About this blogger:
A theorist, organist, and conductor, Jeff Ostrowski holds his B.M. in Music Theory from the University of Kansas (2004), and did graduate work in Musicology. He serves as choirmaster for the new FSSP parish in Los Angeles, where he lives with his wife and two children.
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“I still haven’t made up my mind whether I shall publish it all. Some people are so humorless, so uncharitable, and so absurdly wrong-headed, that one would probably do far better to relax and enjoy life than worry oneself to death trying to instruct or entertain a public which will only despise one’s efforts, or at least feel no gratitude for them. Most readers know nothing about canon law. Many regard it with contempt and find everything heavy going that isn’t completely lowbrow. Some are so grimly serious that they disapprove of all humor. Others come to different conclusions every time they stand up or sit down. They seize upon your publications, as a wrestler seizes upon his opponent’s hair, and use them to drag you down, while they themselves remain quite invulnerable, because their barren pates are completely bald, so there’s nothing for you to get hold of.”
— St. Thomas More to Peter Gilles, 1516

Communion in the hand?
published 11 August 2013 by Jeff Ostrowski

518 Holy Communion AVE YOU EVER heard somebody rail against receiving Communion in the hand in a very disagreeable way? I’m talking about when somebody uses an unpleasant manner of speech, not realizing that many good Catholics who love God are just doing what they have been taught.

I hope my article below does not come across in such a way. When speaking about “Communion in the hand” we should always be pastoral and sensitive.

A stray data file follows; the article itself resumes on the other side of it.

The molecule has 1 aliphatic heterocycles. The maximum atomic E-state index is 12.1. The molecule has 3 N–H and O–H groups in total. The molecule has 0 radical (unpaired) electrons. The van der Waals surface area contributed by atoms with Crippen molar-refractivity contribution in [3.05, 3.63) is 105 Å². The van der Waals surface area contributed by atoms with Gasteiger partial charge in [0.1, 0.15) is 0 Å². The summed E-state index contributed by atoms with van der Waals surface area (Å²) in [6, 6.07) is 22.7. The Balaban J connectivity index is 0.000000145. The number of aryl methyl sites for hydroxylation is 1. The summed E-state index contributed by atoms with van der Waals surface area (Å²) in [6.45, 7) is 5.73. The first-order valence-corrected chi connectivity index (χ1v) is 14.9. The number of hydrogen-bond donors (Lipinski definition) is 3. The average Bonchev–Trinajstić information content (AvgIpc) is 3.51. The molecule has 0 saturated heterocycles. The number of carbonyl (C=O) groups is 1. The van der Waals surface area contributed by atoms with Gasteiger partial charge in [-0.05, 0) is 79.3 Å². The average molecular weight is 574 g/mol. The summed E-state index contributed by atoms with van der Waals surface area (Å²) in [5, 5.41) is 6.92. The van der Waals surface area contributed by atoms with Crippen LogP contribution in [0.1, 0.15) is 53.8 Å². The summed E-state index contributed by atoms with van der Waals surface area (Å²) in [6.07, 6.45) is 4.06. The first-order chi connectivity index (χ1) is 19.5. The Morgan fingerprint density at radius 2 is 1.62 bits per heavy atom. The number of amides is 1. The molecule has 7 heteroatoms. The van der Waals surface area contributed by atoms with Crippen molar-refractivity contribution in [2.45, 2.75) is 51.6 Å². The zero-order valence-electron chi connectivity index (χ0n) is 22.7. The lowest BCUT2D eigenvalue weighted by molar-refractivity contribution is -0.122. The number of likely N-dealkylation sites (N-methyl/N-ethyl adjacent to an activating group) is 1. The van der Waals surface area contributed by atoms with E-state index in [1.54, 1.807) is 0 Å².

DURING TODAY’S HOMILY our pastor described the proper way to receive Holy Communion. He said Catholics are allowed to receive on the tongue or in the hand. However, he mentioned recent legislation from the Vatican which says anyone receiving in the hand must place the Sanctissimum into his mouth in front of the priest or minister.

Full disclosure: I haven’t received Communion in the hand since the early 1990s. At the traditional Mass, all receive on the tongue, from an ordained minister. Nobody is allowed to touch the Sanctissimum except for ordained ministers. This is a wonderful tradition that came about over a period of centuries. It is beautiful and really helps everyone understand how sacred and special the Holy Eucharist is. We ought to have kept this tradition, but after the Second Vatican Council, permission was given for lay people to touch the Sanctissimum under certain circumstances.

I don’t really worry too much about those who receive Communion in the hand. They are free to do so under current Church law, although the way Cardinal Bernardin forced this upon the Church in America is disturbing. To learn more, Google the following terms: “Bernardin” + “Communion in the hand.”

DURING HIS HOMILY, I began asking myself: “Why would anybody receive Holy Communion in the hand?” For one thing, since the Sanctissimum must be placed in the mouth in front of the minister, why add the extra step? For another thing, our hands are so dirty. (Remember, my wife and I have two small children. Trust me: hands are normally dirty.) St. Thomas Aquinas was explaining some reasons for priests washing their hands at Mass. One reason given by the Angelic Doctor follows:

“We are not accustomed to handling precious objects unless the hands be washed; hence it seems indecent for anyone to approach so great a Sacrament with hands that are, even literally, unclean.”

I remember a very smart priest talking about the post-Conciliar “movement” in Germany for hand-Communion. One advocate made up a pamphlet with all the quotes from history “proving” the Sanctissimum was sometimes received in the hand by the early Church. It even had nice color pictures. This priest approached the author and said, “Your pamphlet is very nice, but you forgot something crucial. You forgot to include all the reasons this practice was abandoned, as the Church developed over the centuries.”

ONE OF OUR MOST POPULAR blog entries ever (shared more than 6,000 times) was the one about kneeling for Communion. Until late 2011, priests were supposed to “catechize” Catholics who knelt for Communion. However, as of 2011, this has been changed. Catholics in the USA are now free to kneel. A very kind gentleman sent me all kinds of documentation, proving that even before 2011, Catholics could kneel for Communion. I was planning on posting all of it, but I just realized doing so would be superfluous in light of this.